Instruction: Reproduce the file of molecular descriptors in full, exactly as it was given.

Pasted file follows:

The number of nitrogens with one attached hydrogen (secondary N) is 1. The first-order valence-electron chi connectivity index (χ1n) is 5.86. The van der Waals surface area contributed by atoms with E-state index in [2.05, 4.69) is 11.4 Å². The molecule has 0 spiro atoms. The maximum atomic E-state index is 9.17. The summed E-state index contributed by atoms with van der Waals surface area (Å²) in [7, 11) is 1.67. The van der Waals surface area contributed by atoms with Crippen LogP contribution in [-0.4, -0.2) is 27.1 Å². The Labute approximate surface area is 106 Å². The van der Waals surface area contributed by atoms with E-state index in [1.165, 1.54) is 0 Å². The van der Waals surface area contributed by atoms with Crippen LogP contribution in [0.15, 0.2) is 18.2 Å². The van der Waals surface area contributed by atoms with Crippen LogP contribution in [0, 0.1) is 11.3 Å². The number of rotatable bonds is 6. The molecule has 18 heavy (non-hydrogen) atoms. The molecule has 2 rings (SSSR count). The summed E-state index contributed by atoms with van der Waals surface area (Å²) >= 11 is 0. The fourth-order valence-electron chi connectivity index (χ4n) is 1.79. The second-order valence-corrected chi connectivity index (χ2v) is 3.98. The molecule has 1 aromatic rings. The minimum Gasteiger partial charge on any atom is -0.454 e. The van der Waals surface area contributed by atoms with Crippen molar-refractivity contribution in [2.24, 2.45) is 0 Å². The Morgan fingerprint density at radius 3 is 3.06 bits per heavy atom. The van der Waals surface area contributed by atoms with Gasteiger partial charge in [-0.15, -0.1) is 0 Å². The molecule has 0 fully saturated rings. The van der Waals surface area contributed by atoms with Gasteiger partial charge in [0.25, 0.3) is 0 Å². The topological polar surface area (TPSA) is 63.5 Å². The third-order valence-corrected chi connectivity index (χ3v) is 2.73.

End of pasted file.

The number of nitrogens with one attached hydrogen (secondary N) is 1. The first-order valence-electron chi connectivity index (χ1n) is 5.86. The van der Waals surface area contributed by atoms with E-state index in [2.05, 4.69) is 11.4 Å². The molecule has 0 spiro atoms. The maximum atomic E-state index is 9.17. The summed E-state index contributed by atoms with van der Waals surface area (Å²) in [7, 11) is 1.67. The van der Waals surface area contributed by atoms with Crippen LogP contribution in [-0.4, -0.2) is 27.1 Å². The Labute approximate surface area is 106 Å². The van der Waals surface area contributed by atoms with E-state index in [1.165, 1.54) is 0 Å². The van der Waals surface area contributed by atoms with Crippen LogP contribution in [0.15, 0.2) is 18.2 Å². The van der Waals surface area contributed by atoms with Crippen LogP contribution in [0, 0.1) is 11.3 Å². The number of rotatable bonds is 6. The molecule has 18 heavy (non-hydrogen) atoms. The molecule has 2 rings (SSSR count). The summed E-state index contributed by atoms with van der Waals surface area (Å²) >= 11 is 0. The fourth-order valence-electron chi connectivity index (χ4n) is 1.79. The second-order valence-corrected chi connectivity index (χ2v) is 3.98. The molecule has 1 aromatic rings. The minimum Gasteiger partial charge on any atom is -0.454 e. The van der Waals surface area contributed by atoms with Crippen molar-refractivity contribution in [2.24, 2.45) is 0 Å². The Morgan fingerprint density at radius 3 is 3.06 bits per heavy atom. The van der Waals surface area contributed by atoms with Gasteiger partial charge in [-0.15, -0.1) is 0 Å². The molecule has 0 fully saturated rings. The van der Waals surface area contributed by atoms with Gasteiger partial charge in [0.25, 0.3) is 0 Å². The topological polar surface area (TPSA) is 63.5 Å². The third-order valence-corrected chi connectivity index (χ3v) is 2.73.